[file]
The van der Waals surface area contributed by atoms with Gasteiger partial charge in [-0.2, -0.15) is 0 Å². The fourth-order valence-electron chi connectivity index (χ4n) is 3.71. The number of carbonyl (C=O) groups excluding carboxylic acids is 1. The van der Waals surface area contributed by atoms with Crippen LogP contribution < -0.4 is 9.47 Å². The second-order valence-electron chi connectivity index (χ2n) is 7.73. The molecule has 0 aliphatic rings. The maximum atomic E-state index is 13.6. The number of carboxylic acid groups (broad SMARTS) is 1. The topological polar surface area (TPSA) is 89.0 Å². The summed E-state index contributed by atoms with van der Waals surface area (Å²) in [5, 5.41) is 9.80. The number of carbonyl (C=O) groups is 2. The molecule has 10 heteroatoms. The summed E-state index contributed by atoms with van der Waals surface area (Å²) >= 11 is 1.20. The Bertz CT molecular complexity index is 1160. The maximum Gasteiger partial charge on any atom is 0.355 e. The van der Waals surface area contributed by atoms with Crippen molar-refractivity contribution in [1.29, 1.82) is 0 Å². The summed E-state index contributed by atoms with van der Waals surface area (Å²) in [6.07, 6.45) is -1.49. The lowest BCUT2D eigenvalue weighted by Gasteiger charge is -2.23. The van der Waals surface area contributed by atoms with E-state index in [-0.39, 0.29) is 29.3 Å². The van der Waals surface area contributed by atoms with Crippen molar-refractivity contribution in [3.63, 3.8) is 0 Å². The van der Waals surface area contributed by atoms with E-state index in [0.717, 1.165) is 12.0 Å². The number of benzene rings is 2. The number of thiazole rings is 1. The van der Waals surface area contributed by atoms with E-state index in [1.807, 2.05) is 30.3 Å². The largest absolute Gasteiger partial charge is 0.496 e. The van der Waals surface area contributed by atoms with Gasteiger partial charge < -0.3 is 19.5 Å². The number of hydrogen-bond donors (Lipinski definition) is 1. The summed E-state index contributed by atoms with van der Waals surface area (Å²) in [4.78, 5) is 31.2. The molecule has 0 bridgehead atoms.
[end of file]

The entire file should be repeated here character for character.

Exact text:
The van der Waals surface area contributed by atoms with Gasteiger partial charge in [-0.2, -0.15) is 0 Å². The fourth-order valence-electron chi connectivity index (χ4n) is 3.71. The number of carbonyl (C=O) groups excluding carboxylic acids is 1. The van der Waals surface area contributed by atoms with Crippen LogP contribution < -0.4 is 9.47 Å². The second-order valence-electron chi connectivity index (χ2n) is 7.73. The molecule has 0 aliphatic rings. The maximum atomic E-state index is 13.6. The number of carboxylic acid groups (broad SMARTS) is 1. The topological polar surface area (TPSA) is 89.0 Å². The summed E-state index contributed by atoms with van der Waals surface area (Å²) in [5, 5.41) is 9.80. The number of carbonyl (C=O) groups is 2. The molecule has 10 heteroatoms. The summed E-state index contributed by atoms with van der Waals surface area (Å²) >= 11 is 1.20. The Bertz CT molecular complexity index is 1160. The maximum Gasteiger partial charge on any atom is 0.355 e. The van der Waals surface area contributed by atoms with Crippen molar-refractivity contribution in [1.29, 1.82) is 0 Å². The summed E-state index contributed by atoms with van der Waals surface area (Å²) in [6.07, 6.45) is -1.49. The lowest BCUT2D eigenvalue weighted by Gasteiger charge is -2.23. The van der Waals surface area contributed by atoms with E-state index in [-0.39, 0.29) is 29.3 Å². The van der Waals surface area contributed by atoms with Crippen molar-refractivity contribution in [3.63, 3.8) is 0 Å². The van der Waals surface area contributed by atoms with E-state index in [0.717, 1.165) is 12.0 Å². The number of benzene rings is 2. The number of thiazole rings is 1. The van der Waals surface area contributed by atoms with E-state index in [1.807, 2.05) is 30.3 Å². The largest absolute Gasteiger partial charge is 0.496 e. The van der Waals surface area contributed by atoms with Gasteiger partial charge < -0.3 is 19.5 Å². The number of hydrogen-bond donors (Lipinski definition) is 1. The summed E-state index contributed by atoms with van der Waals surface area (Å²) in [4.78, 5) is 31.2. The molecule has 0 bridgehead atoms.